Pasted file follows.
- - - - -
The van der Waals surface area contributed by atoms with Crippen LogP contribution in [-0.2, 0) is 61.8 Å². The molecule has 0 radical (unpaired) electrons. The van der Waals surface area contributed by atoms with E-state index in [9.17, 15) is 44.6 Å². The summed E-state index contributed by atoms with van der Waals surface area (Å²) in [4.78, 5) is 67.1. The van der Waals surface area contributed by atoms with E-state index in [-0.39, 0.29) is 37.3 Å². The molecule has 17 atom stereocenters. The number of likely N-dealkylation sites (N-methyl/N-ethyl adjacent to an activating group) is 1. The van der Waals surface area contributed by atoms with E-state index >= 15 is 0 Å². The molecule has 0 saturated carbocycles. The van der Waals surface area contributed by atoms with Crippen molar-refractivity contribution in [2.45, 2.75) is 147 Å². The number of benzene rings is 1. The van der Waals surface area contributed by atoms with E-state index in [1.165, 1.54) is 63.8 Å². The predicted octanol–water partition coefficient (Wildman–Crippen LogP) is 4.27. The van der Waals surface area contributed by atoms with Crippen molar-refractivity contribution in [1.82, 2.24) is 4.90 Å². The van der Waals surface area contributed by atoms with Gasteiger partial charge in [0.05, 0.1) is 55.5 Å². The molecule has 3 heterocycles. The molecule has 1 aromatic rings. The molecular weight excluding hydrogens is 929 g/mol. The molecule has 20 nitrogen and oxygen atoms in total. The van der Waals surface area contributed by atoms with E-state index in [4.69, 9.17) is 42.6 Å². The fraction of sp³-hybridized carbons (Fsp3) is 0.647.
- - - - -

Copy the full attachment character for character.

The van der Waals surface area contributed by atoms with Crippen LogP contribution in [-0.2, 0) is 61.8 Å². The molecule has 0 radical (unpaired) electrons. The van der Waals surface area contributed by atoms with E-state index in [9.17, 15) is 44.6 Å². The summed E-state index contributed by atoms with van der Waals surface area (Å²) in [4.78, 5) is 67.1. The van der Waals surface area contributed by atoms with E-state index in [-0.39, 0.29) is 37.3 Å². The molecule has 17 atom stereocenters. The number of likely N-dealkylation sites (N-methyl/N-ethyl adjacent to an activating group) is 1. The van der Waals surface area contributed by atoms with E-state index >= 15 is 0 Å². The molecule has 0 saturated carbocycles. The van der Waals surface area contributed by atoms with Crippen molar-refractivity contribution in [2.45, 2.75) is 147 Å². The number of benzene rings is 1. The van der Waals surface area contributed by atoms with E-state index in [1.165, 1.54) is 63.8 Å². The predicted octanol–water partition coefficient (Wildman–Crippen LogP) is 4.27. The van der Waals surface area contributed by atoms with Crippen molar-refractivity contribution in [1.82, 2.24) is 4.90 Å². The van der Waals surface area contributed by atoms with Gasteiger partial charge in [0.05, 0.1) is 55.5 Å². The molecule has 3 heterocycles. The molecule has 1 aromatic rings. The molecular weight excluding hydrogens is 929 g/mol. The molecule has 20 nitrogen and oxygen atoms in total. The van der Waals surface area contributed by atoms with E-state index in [4.69, 9.17) is 42.6 Å². The fraction of sp³-hybridized carbons (Fsp3) is 0.647.